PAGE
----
Coaches lead by example.

Being a good coach for your children means showing them how to behave. Show them through your own behavior.

Show them the importance of reading by reading and reading to them. Show them how to be responsible with money by being responsible with your own money. Show them how to treat others by treating others with kindness. Show them how they are supposed to be as adults by being that type of adult yourself.


All great coaches believe in their players, even when they make mistakes. Listen to any post-game interview with any coach after a team loses. The coach always backs the player’s efforts.

Back your child’s efforts, too. Your child is amazing but he or she needs encouragement.

Believe in your child.

Correct them when they do wrong, of course, but don’t cut them down, especially in front of others.

Use positive language when talking to or about your child. “Johnny had a little setback in Algebra this marking period, but I know he’ll come back strong next time. He is a hard worker and will get it right.”


Mentors look toward the future of their stars. They look toward the next game, the next season, when their little star is drafted into the pros.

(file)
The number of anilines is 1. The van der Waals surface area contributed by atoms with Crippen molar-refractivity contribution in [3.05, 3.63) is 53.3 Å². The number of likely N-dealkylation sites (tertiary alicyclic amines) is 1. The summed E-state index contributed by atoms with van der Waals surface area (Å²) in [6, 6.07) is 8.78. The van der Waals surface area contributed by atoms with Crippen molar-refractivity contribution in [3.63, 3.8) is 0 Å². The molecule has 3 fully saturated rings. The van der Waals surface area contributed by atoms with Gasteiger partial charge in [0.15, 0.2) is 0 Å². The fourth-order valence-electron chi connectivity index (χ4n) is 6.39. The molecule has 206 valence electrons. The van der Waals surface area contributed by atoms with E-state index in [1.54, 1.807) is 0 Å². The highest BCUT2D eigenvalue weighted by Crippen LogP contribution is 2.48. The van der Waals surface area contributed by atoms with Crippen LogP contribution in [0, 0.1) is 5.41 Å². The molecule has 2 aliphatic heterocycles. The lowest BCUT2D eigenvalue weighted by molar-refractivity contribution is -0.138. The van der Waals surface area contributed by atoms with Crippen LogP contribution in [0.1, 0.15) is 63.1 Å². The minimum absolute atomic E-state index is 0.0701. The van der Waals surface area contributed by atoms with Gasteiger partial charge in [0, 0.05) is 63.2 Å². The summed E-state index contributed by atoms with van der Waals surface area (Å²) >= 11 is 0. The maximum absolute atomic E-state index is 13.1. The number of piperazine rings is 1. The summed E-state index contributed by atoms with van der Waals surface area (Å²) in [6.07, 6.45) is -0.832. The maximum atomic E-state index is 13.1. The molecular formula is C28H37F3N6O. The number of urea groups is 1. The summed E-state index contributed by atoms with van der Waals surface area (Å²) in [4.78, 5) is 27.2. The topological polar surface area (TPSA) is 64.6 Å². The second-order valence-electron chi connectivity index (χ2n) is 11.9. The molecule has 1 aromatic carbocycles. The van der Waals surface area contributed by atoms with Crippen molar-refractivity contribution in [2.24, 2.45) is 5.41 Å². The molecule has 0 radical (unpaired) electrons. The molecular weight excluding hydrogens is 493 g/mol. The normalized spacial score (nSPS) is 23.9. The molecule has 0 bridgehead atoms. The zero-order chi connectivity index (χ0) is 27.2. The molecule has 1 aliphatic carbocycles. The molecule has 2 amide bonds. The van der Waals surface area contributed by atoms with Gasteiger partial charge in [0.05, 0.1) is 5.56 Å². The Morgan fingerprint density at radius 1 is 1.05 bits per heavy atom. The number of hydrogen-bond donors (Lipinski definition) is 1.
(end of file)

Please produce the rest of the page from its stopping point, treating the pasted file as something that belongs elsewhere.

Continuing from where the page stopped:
As your child’s mentor, you should always push (not pressure) your child to look toward the future. As a parent, you are also responsible for financially preparing for your child’s future to make it possible for them to achieve.


The best coaches in the world draft a player and somehow know what that player will become. They actually can visualize the player’s role on the team, even if the player can’t see it.

As a parent, see the potential in your child. What abilities do they have? What are their interests? Visualize a bright future with them.


The most important skill that a mentor can have is to describe the future in such a way that the person they are mentoring can catch it.

It is not enough that you believe in your child (after all, you are the parent, you are supposed to believe), you must help your child to see his or her potential so vividly that it becomes their goal.

Visualize with them. Show an interest. Find activities to fuel their imagination. Share biographies with them of people who made it to where they want to go.